GONZÁLEZ DIONIS Javier
congresos y reuniones científicas
Dental morphology of extant bats from the Canary Islands
JAVIER GONZÁLEZ DIONIS; CAROLINA CASTILLO RUIZ; VICENTE D. CRESPO; ELENA CADAVID-MELERO; PENÉLOPE CRUZADO-CABALLERO
Congreso; 2ND PALAEONTOLOGICAL VIRTUAL CONGRESS 2020; 2020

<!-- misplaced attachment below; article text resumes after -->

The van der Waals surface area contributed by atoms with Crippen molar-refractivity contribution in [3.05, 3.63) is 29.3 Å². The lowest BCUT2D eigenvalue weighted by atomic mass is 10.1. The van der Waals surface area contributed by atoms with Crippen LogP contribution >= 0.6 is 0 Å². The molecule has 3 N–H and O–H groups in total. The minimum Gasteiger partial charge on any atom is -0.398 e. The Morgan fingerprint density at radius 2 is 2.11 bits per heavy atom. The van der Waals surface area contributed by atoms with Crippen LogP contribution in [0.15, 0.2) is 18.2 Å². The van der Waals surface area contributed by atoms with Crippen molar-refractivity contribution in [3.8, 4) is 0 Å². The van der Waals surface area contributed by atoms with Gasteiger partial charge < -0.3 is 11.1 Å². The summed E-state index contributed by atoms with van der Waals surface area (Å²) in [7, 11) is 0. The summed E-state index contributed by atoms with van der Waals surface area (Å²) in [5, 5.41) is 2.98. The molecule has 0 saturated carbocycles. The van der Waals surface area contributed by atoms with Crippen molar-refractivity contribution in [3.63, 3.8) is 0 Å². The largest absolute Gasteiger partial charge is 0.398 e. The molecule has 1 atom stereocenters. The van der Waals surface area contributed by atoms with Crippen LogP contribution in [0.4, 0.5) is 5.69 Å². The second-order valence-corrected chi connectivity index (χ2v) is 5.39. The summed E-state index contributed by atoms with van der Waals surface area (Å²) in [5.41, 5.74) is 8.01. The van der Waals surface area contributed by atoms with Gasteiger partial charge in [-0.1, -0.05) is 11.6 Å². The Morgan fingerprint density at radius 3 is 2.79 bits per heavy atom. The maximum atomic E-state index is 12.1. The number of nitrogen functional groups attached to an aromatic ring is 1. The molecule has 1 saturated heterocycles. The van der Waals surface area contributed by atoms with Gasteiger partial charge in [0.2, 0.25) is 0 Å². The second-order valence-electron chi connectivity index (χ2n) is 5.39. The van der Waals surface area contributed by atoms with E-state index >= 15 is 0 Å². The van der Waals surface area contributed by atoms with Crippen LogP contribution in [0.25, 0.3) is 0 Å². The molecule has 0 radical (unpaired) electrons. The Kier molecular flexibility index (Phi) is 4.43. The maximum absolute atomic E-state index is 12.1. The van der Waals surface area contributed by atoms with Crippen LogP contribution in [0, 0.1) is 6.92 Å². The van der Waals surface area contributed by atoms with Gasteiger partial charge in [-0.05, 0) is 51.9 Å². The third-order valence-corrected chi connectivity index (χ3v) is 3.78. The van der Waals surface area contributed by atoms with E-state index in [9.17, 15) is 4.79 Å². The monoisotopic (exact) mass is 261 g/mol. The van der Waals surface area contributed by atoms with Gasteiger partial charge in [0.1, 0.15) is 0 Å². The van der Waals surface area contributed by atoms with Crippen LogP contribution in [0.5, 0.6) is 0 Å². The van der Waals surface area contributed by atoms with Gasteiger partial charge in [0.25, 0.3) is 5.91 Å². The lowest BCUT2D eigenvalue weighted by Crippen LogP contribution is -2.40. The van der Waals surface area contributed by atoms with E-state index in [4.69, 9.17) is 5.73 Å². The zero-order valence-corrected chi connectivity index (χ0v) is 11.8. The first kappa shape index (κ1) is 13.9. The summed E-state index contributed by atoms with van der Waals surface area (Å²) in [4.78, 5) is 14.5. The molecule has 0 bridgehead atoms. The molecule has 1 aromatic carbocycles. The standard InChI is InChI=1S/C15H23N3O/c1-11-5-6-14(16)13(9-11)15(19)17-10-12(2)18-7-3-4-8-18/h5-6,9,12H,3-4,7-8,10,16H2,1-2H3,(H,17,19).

The Canary archipelago is situated in the Atlantic Ocean off the African coast. The archipelago ismade up of eight oceanic and volcanic islands and islets. Seven species of bats are known toinhabit the archipelago: six of which belong to family Vespertilionidae(Plecotus teneriffae, Hypsugosavii, Pipistrellus maderensis, Pipistrellus kuhlii, Barbastella barbastellus and Nyctalus leisleri) andone to family Molossidae (Tadarida teniotis). The presence of these species among the islands ofthe archipelago is variable, so the western islands (Tenerife, La Gomera, La Palma and El Hierro)have the greatest diversity of species, Tenerife being the island with the largest number of species(six of the seven). In comparison, the eastern islands show lower species richness, with threespecies in Gran Canaria and a single species in Lanzarote and Fuerteventura. In this study, wedescribe morphologically the teeth of 31 individuals from the different extant species of bats fromthe archipelago. The results obtained allow us to differentiate them when any isolated dental remains are found associated with a paleontological or archaeological site. This will increase what is known of the paleodistribution and the paleobiological data of this group in the Canary Islands.